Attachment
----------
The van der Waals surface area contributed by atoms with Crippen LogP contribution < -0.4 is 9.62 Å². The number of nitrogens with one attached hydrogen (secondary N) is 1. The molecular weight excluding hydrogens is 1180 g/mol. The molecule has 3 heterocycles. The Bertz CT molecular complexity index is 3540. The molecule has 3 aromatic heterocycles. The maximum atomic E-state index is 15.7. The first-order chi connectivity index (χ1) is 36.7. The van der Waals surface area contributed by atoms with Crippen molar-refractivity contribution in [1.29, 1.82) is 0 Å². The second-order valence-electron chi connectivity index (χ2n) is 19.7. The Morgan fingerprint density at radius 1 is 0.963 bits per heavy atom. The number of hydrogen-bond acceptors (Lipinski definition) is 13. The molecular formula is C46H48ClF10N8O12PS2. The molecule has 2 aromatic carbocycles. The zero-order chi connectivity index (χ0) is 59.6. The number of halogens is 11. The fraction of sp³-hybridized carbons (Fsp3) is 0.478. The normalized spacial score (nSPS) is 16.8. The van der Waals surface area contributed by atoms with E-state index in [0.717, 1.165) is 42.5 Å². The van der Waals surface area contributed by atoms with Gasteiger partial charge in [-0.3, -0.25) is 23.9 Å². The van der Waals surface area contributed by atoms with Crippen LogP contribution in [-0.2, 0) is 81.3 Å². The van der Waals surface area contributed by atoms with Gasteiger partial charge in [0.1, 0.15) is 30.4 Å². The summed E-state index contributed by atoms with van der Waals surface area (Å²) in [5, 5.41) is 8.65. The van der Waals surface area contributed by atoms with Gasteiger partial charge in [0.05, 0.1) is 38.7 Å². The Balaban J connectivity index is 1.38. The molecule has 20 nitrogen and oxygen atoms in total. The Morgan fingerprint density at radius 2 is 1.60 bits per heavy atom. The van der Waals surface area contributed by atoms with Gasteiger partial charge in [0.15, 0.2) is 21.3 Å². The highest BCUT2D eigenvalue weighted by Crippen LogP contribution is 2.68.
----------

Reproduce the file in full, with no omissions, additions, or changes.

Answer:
The van der Waals surface area contributed by atoms with Crippen LogP contribution < -0.4 is 9.62 Å². The number of nitrogens with one attached hydrogen (secondary N) is 1. The molecular weight excluding hydrogens is 1180 g/mol. The molecule has 3 heterocycles. The Bertz CT molecular complexity index is 3540. The molecule has 3 aromatic heterocycles. The maximum atomic E-state index is 15.7. The first-order chi connectivity index (χ1) is 36.7. The van der Waals surface area contributed by atoms with Crippen molar-refractivity contribution in [1.29, 1.82) is 0 Å². The second-order valence-electron chi connectivity index (χ2n) is 19.7. The Morgan fingerprint density at radius 1 is 0.963 bits per heavy atom. The number of hydrogen-bond acceptors (Lipinski definition) is 13. The molecular formula is C46H48ClF10N8O12PS2. The molecule has 2 aromatic carbocycles. The zero-order chi connectivity index (χ0) is 59.6. The number of halogens is 11. The fraction of sp³-hybridized carbons (Fsp3) is 0.478. The normalized spacial score (nSPS) is 16.8. The van der Waals surface area contributed by atoms with E-state index in [0.717, 1.165) is 42.5 Å². The van der Waals surface area contributed by atoms with Gasteiger partial charge in [-0.3, -0.25) is 23.9 Å². The van der Waals surface area contributed by atoms with Crippen LogP contribution in [-0.2, 0) is 81.3 Å². The van der Waals surface area contributed by atoms with Gasteiger partial charge in [0.1, 0.15) is 30.4 Å². The summed E-state index contributed by atoms with van der Waals surface area (Å²) in [5, 5.41) is 8.65. The van der Waals surface area contributed by atoms with Gasteiger partial charge in [0.05, 0.1) is 38.7 Å². The Balaban J connectivity index is 1.38. The molecule has 20 nitrogen and oxygen atoms in total. The Morgan fingerprint density at radius 2 is 1.60 bits per heavy atom. The van der Waals surface area contributed by atoms with Gasteiger partial charge in [0.15, 0.2) is 21.3 Å². The highest BCUT2D eigenvalue weighted by Crippen LogP contribution is 2.68.